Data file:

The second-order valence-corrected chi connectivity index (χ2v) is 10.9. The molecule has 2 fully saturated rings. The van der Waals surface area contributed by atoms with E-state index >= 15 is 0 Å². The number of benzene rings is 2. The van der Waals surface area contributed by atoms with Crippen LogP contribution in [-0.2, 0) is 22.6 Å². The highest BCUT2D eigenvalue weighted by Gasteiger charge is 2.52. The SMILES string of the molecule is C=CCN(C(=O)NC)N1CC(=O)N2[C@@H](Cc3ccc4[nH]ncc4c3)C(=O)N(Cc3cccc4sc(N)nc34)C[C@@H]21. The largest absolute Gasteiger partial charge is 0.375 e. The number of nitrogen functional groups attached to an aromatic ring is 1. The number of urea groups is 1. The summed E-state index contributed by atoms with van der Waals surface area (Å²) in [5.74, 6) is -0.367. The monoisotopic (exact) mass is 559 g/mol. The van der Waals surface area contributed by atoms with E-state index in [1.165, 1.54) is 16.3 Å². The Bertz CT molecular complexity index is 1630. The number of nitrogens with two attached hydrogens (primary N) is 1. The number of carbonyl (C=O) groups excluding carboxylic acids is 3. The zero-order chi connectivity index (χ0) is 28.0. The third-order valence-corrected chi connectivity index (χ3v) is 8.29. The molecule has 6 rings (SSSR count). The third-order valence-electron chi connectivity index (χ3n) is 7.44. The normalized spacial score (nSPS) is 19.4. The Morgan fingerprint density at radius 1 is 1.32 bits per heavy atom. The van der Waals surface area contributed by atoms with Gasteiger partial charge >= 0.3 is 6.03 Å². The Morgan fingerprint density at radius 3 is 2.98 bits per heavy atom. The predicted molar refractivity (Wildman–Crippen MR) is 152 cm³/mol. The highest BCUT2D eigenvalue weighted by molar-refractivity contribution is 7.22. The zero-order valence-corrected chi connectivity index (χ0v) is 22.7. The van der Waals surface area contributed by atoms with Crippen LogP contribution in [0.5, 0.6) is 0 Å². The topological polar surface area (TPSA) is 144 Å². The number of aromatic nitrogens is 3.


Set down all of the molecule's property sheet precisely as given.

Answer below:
The second-order valence-corrected chi connectivity index (χ2v) is 10.9. The molecule has 2 fully saturated rings. The van der Waals surface area contributed by atoms with E-state index >= 15 is 0 Å². The number of benzene rings is 2. The van der Waals surface area contributed by atoms with Crippen LogP contribution in [-0.2, 0) is 22.6 Å². The highest BCUT2D eigenvalue weighted by Gasteiger charge is 2.52. The SMILES string of the molecule is C=CCN(C(=O)NC)N1CC(=O)N2[C@@H](Cc3ccc4[nH]ncc4c3)C(=O)N(Cc3cccc4sc(N)nc34)C[C@@H]21. The largest absolute Gasteiger partial charge is 0.375 e. The number of nitrogen functional groups attached to an aromatic ring is 1. The number of urea groups is 1. The summed E-state index contributed by atoms with van der Waals surface area (Å²) in [5.74, 6) is -0.367. The monoisotopic (exact) mass is 559 g/mol. The van der Waals surface area contributed by atoms with E-state index in [1.165, 1.54) is 16.3 Å². The Bertz CT molecular complexity index is 1630. The number of nitrogens with two attached hydrogens (primary N) is 1. The number of carbonyl (C=O) groups excluding carboxylic acids is 3. The zero-order chi connectivity index (χ0) is 28.0. The third-order valence-corrected chi connectivity index (χ3v) is 8.29. The molecule has 6 rings (SSSR count). The third-order valence-electron chi connectivity index (χ3n) is 7.44. The normalized spacial score (nSPS) is 19.4. The Morgan fingerprint density at radius 1 is 1.32 bits per heavy atom. The van der Waals surface area contributed by atoms with Gasteiger partial charge >= 0.3 is 6.03 Å². The Morgan fingerprint density at radius 3 is 2.98 bits per heavy atom. The predicted molar refractivity (Wildman–Crippen MR) is 152 cm³/mol. The highest BCUT2D eigenvalue weighted by molar-refractivity contribution is 7.22. The zero-order valence-corrected chi connectivity index (χ0v) is 22.7. The van der Waals surface area contributed by atoms with Crippen LogP contribution in [0.5, 0.6) is 0 Å². The topological polar surface area (TPSA) is 144 Å². The number of aromatic nitrogens is 3.